BY AMBER SMITH
People diagnosed with lung cancer a century ago had few options.
The earliest surgical techniques, in the 1930s, involved cutting open a patient’s chest and removing an entire lung. While that is sometimes still necessary today, surgeons are more apt to operate through tiny incisions to remove just a lobe, or a piece of a lobe. They may also pair surgery with radiation therapy, or recommend radiation therapy instead of surgery.
Despite progress in diagnosis and treatment, lung cancer remains the most common cause of cancer death in both men and women.
Up to 85 percent of lung cancers are non-small cell lung cancers, which arise from a variety of lung cells. For patients with this diagnosis, optimal care comes from a collaborative multidisciplinary approach that includes thoracic surgeons, medical oncologists, radiation oncologists, pulmonologists and pathologists, according to an overview of lung cancer management written by a radiation oncologist and a thoracic surgeon from Upstate and published in the Journal of Oncology Practice in February 2017.
Multidisciplinary care is offered at most academic medical centers, including the Upstate Cancer Center. It means experts from several medical backgrounds confer together about what’s best for each patient. In deciding what to recommend, they consider the tumor’s size and location, its cellular makeup and the patient’scondition and desires.
This era holds many options.
Best care comes from team
Radiation oncologist Jeffrey Bogart, MD, and thoracic surgeon Jason Wallen, MD, explain in their article that the standard therapy for patients with an early-stage lung cancer is to remove the affected lobe through minimally invasive surgery.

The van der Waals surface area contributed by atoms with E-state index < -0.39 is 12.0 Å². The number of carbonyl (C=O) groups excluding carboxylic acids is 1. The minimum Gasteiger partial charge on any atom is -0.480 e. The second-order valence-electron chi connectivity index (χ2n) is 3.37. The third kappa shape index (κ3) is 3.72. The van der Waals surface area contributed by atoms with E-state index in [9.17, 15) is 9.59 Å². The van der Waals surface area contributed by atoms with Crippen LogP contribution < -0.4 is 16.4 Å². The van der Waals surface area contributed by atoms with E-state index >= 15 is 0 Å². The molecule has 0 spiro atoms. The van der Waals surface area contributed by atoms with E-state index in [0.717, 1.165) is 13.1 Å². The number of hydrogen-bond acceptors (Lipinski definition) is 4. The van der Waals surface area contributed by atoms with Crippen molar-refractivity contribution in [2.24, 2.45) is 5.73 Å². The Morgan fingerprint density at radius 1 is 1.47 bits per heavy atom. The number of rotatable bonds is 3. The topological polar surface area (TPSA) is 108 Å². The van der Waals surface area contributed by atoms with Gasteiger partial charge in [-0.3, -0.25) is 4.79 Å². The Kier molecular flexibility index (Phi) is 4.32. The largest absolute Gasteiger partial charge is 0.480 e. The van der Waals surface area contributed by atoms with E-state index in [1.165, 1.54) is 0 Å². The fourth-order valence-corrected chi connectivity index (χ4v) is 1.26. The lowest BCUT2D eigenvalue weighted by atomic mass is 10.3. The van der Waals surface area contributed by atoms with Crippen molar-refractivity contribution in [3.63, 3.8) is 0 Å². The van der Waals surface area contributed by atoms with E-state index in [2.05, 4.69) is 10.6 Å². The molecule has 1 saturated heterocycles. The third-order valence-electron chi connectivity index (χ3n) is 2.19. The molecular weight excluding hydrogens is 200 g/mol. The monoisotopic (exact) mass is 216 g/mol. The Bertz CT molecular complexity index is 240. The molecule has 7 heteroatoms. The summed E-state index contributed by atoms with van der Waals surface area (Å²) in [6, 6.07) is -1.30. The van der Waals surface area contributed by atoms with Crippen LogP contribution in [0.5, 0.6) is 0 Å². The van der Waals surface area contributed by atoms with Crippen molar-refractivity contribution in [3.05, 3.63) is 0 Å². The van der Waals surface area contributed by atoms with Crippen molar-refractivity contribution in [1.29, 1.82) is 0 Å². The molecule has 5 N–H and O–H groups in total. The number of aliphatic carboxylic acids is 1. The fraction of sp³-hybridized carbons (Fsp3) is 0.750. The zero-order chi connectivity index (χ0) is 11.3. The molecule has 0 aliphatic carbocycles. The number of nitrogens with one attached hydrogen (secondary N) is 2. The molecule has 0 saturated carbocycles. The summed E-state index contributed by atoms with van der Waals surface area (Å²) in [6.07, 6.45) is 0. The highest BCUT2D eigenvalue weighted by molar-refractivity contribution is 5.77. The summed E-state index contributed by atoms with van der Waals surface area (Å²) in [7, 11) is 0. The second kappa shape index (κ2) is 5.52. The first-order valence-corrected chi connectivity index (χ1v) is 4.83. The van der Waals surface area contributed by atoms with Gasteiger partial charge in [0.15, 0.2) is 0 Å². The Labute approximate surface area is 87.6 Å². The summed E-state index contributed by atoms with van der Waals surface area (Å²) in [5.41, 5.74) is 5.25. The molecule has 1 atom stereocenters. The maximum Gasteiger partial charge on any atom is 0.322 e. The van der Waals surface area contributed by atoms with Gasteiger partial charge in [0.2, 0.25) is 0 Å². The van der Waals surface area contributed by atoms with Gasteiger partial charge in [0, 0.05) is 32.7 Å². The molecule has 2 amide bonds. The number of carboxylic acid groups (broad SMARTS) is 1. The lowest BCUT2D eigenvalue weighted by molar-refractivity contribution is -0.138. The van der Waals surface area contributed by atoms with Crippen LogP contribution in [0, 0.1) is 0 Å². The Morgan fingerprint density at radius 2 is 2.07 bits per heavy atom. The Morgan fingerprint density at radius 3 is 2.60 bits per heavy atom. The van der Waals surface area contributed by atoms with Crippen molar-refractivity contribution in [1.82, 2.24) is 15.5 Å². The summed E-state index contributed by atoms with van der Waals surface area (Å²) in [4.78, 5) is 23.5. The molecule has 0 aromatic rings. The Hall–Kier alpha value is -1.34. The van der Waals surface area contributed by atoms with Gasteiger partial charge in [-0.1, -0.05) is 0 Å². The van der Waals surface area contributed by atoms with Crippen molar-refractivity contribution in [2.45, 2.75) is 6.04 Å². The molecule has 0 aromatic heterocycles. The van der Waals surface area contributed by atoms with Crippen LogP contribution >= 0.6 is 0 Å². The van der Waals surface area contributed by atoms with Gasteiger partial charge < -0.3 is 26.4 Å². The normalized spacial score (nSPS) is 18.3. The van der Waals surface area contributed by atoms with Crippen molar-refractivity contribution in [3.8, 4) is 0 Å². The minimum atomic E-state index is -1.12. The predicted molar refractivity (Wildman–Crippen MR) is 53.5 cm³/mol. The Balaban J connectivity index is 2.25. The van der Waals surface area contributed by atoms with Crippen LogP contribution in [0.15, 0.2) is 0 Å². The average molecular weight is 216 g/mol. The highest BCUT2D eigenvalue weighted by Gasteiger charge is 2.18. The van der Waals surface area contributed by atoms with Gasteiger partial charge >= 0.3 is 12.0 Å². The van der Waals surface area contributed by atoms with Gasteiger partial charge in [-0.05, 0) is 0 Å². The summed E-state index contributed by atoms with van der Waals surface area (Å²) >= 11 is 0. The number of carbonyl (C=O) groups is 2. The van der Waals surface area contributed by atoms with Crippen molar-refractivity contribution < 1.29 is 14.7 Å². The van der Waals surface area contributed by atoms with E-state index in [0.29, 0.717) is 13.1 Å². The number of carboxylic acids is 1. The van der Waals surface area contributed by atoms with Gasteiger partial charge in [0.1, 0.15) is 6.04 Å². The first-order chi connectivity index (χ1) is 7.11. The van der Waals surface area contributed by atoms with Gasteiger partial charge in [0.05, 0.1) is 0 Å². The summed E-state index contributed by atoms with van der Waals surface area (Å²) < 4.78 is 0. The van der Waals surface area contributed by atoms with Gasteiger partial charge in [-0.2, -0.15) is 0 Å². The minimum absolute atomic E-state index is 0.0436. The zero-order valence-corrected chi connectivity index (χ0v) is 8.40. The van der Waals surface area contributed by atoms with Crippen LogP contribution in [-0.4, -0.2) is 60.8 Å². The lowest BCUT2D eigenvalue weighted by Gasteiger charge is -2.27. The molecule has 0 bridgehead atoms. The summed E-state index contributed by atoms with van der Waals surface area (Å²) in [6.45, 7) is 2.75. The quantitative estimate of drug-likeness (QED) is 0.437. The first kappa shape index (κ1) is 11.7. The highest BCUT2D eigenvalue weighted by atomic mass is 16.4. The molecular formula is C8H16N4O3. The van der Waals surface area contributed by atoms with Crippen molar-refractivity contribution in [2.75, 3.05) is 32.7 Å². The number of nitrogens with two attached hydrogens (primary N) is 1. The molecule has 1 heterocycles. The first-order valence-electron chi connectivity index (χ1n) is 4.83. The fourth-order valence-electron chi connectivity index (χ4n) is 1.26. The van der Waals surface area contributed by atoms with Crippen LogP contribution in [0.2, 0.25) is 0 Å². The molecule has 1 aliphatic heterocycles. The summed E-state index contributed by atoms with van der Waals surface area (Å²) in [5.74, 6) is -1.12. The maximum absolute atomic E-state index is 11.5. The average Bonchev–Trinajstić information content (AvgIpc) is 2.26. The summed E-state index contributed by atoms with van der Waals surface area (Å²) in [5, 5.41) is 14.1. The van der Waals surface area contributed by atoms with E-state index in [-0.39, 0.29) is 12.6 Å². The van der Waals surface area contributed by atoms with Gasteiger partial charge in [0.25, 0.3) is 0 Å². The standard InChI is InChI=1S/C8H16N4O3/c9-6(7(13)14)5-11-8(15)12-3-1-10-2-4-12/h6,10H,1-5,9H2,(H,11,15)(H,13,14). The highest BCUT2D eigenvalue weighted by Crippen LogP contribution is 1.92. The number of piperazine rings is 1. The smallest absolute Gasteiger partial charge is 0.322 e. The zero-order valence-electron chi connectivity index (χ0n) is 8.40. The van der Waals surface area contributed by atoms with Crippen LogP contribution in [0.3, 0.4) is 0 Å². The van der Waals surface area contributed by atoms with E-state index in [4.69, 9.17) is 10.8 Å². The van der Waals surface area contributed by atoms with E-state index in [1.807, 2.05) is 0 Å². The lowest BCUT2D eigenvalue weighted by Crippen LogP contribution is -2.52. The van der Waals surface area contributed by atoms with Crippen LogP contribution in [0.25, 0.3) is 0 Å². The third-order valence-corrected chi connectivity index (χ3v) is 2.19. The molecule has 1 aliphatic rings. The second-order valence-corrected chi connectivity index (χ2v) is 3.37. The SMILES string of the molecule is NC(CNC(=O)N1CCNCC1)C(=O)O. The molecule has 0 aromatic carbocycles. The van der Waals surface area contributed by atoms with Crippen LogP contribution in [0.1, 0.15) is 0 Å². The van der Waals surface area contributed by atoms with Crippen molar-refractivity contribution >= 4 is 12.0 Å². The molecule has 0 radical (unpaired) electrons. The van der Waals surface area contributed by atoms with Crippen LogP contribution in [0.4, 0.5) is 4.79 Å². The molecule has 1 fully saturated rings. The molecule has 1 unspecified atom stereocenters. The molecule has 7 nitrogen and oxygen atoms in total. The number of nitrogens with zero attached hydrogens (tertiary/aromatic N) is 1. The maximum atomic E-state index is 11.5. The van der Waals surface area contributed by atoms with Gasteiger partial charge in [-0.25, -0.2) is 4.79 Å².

Minimally invasive surgery is preferred because patients recover more quickly, have their chest tubes removed sooner after surgery and require fewer days of hospitalization. Also, their survival rates four years later are higher than for those who undergo surgery in which their chest is cut open.
Doctors want to determine if survival and the risk of cancer recurrence is the same when they remove just a portion of the lobe, rather than the entire lobe.
Studies underway in the United States and Japan focus on which procedure is best for patients with lung masses that are smaller than 2 centimeters (.78 inches) in diameter.
Additional research since the mid-1990s has compared treatment options for patients who are at high risk for lung surgery — including those who smoke, have other health problems or are older than 60.
Especially for these patients, the best way of treating lung cancer may mean removing just a wedge or a section of a lobe, perhaps combined with or followed by some type of radiation therapy. Or, it may mean undergoing stereotactic radiotherapy instead of surgery.
With so many options to consider, and so much ongoing research, patients with a lung cancer diagnosis get the best care at an academic medical center, as it offers a team approach.
Radiation therapy options
Stereotactic body radiotherapy
high-dose radiation precisely targets the tumor, requiring fewer treatments than traditional external beam radiation.
radioactive material is placed inside the body, so that radiation can be delivered to a specific area.
relying on advanced imaging, a thin, needlelike probe goes through the skin and into a tumor near the outer edge of the lung, and then high-energy radio waves heat the tumor to destroy cancer cells.
a technique in which the total radiation dose is divided into multiple small doses that are dispensed over several days to reduce toxic effects on healthy cells.
Lung surgery options
the surgeon removes the lobe containing the tumor; the right lung has three lobes, and the left has two.
the surgeon removes the tumor without removing excessive amounts of healthy lung tissue in this technically demanding procedure.
Wide wedge resection
the surgeon removes a triangle-shaped slice of tissue containing the tumor and a small amount of healthy tissue around it.
Upstate has the only robotic thoracic surgery program in the region, providing advanced, minimally invasive options.
This article appears in the winter 2018 issue of Cancer Care magazine.